There are risks with this approach of course: your editorial users need to be involved in the process so that they don’t get frustrated by the ground shifting under their feet: consistency is close to the first law of UX, after all. But on the plus side, you can get started more quickly, and your solution should end up better aligned to editorial needs.

I’d be interested to hear any success (or horror) stories from people who’ve gone down this route.

Filed under: General, , , ,

Stickybits: more content management for the internet of things

http://www.stickybits.com/

where “things” in this case are identified by barcodes, rather than any kind of geocode. Yeah, barcodes, the poor man’s RFID. Except that 1) you can actually find them in the wild, and 2) barcodes are like class variables to RFID’s instance variables. In a lot of contexts (eg. shopping) that’s more useful.

Stickybits’ focus seems to be on tagging barcodes with related digital assets; but you can add text as well, and you can imagine how the service could be quickly extended to add more CMS-like functionality (assuming anybody turns out to want it).

Unsurprisingly – given the somewhat porny name – they’re a startup. My guess is that most of the interesting plays in this new arena are NOT going to come from established CM vendors, though there might be a bit of acquisition down the line.

Filed under: Recently seen, ,

CMS events at SXSW 2010

Here’s a list of the obvious content management-related events I’ve found in the SXSW schedule. Do let me know if I’ve missed anything.

Web Content Management Systems from a Designer’s Perspective
Sat, 9:30
Not a lot of info at this one. By Scott Fegette from Adobe and  Chris Charlton from XTND.US

CMS Admin. UX Gateway to Heaven or Hell
Sat, 11am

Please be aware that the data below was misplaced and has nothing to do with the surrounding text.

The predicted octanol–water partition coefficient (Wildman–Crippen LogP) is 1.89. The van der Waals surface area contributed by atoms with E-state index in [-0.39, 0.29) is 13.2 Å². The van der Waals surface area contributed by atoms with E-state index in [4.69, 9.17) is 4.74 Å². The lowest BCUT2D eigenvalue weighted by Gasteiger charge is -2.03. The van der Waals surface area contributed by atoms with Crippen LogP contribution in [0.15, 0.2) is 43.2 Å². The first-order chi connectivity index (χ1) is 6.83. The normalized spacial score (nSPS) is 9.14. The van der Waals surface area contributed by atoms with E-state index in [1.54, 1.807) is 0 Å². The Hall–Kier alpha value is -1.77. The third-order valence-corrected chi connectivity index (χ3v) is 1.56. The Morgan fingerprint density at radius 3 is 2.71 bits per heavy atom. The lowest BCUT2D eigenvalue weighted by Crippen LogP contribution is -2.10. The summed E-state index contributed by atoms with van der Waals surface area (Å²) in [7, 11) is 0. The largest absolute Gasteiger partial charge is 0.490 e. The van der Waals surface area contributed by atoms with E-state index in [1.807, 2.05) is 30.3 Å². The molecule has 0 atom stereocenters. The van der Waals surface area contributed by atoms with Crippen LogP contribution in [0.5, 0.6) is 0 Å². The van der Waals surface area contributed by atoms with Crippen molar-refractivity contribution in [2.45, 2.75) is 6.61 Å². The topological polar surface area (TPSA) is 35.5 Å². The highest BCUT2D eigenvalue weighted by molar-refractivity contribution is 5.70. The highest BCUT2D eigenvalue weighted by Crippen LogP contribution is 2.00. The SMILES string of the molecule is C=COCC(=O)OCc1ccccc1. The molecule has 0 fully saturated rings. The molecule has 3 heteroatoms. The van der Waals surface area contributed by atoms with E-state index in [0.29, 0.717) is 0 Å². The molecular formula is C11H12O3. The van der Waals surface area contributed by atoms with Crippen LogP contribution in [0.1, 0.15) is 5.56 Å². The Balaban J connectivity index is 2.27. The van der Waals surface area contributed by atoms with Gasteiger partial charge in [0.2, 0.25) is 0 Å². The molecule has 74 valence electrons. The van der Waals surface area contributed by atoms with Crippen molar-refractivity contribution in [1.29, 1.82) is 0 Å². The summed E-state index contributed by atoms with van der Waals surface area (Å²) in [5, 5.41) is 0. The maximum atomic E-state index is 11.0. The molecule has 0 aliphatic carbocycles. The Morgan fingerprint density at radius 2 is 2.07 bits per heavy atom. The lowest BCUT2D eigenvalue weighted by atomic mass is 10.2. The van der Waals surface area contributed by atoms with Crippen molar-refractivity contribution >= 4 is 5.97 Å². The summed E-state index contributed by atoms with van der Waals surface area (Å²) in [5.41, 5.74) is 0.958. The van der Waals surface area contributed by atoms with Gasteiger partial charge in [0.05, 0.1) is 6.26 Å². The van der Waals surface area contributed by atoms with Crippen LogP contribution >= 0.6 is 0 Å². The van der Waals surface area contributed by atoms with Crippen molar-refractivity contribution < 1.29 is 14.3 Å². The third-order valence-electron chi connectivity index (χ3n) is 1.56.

With so many different people using Content Management Systems there should be a best practice, intuitive user experience for the admin. So why do Drupal, Joomla, WordPress and others do it so differently? Take an inside look at the UX process used in developing some of the leading CMS admins.

A topic dear to my heart. Though if those are the only products under consideration, the scope is a little narrow.

Bringing it All Back Home: CMS Communities
Sat, 12:30

When you adopt a Web content management platform, you’re not just getting the software, you’re also becoming part of a community that develops, uses, and supports it. With the help of representatives from the Drupal and SharePoint communities, we’ll explore how different CMS communities are structured and operate, and the impact that they have on the experience of using that software.

Managing Your Content Management System
Mon, 9:30

An effective content management system is a must for any content-based web service. This technical session will discuss elements of designing and building a custom CMS that leverages technology and existing web data from sources such as Flickr and Wikipedia to automate research and increase time spent writing original content.

R.I.P. Content Management System
Mon, 11am

The medium is the message. On the web, the medium is community. This shift has made legacy CMS products as outdated as scribes and printing presses. Open source technologies are disrupting this market and moving into mainstream enterprises. Join Drupal founder Dries Buytaert as he discuss how social publishing will bring content and community together.

Slightly provocative (ie. troll baiting) title for this talk by Mr Drupal, Dries Buytaert

ExpressionEngine 2.0: Total Domination!
Mon, 12:30

ExpressionEngine is growing in popularity and with the release of 2.0, it’s power has expanded to the stratosphere. Powering great websites such as Change.gov, A List Apart, and Campaign Monitor, it represents an amazing way to build websites and publish content. Join us as 5 experts give best practices from a beginner front-end level up to extension developer supreme

Official winner of the “most product-pitching event title”, 2010.